The Met Office has said that 2023 was provisionally the second warmest year on record for the UK, with Wales and Northern Ireland having their respective warmest years in a series from 1884.
UK mean temperatures have been shifting over the decades as a result of human-induced climate change.
The trend in UK climate observations is consistent with that observed globally: 2023 is on track to be Earth’s warmest year on record, while carbon dioxide concentrations in our atmosphere are at their highest for at least 2 million years.
The five warmest years in the UK series from 1884 include 2022, 2023, and 2020 and the ten warmest years have all occurred since 2003.
2023’s provisional mean temperature of 9.97°C puts it just behind 2022’s figure of 10.03°C and ahead of 2014’s 9.88°C. 2023 was also ranked as the second warmest for Central England Temperature (CET), the world’s longest instrumental temperature series from 1659.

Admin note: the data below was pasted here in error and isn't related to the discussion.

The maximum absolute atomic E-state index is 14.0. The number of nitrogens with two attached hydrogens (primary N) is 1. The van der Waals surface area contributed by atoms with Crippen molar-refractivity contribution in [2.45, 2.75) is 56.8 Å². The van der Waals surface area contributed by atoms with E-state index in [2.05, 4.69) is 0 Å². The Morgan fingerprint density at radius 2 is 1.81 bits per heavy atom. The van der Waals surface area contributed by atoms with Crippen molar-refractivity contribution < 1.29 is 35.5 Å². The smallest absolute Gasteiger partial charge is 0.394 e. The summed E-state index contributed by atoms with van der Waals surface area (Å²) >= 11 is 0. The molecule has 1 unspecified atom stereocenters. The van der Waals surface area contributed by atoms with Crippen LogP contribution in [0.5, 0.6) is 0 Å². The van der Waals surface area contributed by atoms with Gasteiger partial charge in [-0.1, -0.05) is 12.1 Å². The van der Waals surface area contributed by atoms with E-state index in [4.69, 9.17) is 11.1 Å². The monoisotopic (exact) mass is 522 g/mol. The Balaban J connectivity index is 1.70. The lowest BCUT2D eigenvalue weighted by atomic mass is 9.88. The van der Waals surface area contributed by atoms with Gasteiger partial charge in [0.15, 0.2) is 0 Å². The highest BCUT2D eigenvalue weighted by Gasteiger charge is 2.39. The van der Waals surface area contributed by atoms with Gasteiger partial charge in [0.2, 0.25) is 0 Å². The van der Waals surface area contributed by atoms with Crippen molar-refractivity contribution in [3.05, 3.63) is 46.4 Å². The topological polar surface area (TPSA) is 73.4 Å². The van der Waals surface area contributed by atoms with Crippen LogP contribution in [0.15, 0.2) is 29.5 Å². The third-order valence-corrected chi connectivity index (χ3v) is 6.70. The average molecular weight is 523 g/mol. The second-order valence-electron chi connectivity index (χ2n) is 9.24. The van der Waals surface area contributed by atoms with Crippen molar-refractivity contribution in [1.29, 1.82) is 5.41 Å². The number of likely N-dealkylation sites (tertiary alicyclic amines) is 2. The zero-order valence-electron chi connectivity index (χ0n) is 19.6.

Met Office Senior Scientist Mike Kendon said, “The observations of the UK climate are clear. Climate change is influencing UK temperature records over the long term, with 2023 going down as another very warm year and the second warmest on record. Had the 2023 value occurred during the 20th Century, it would have been, by far, the warmest year on record.
“While our climate will remain variable, with periods of cold and wet weather, what we have observed over recent decades is a number of high temperature records tumbling.
“We expect this pattern to continue as our climate continues to change in the coming years as a result of human-induced climate change.”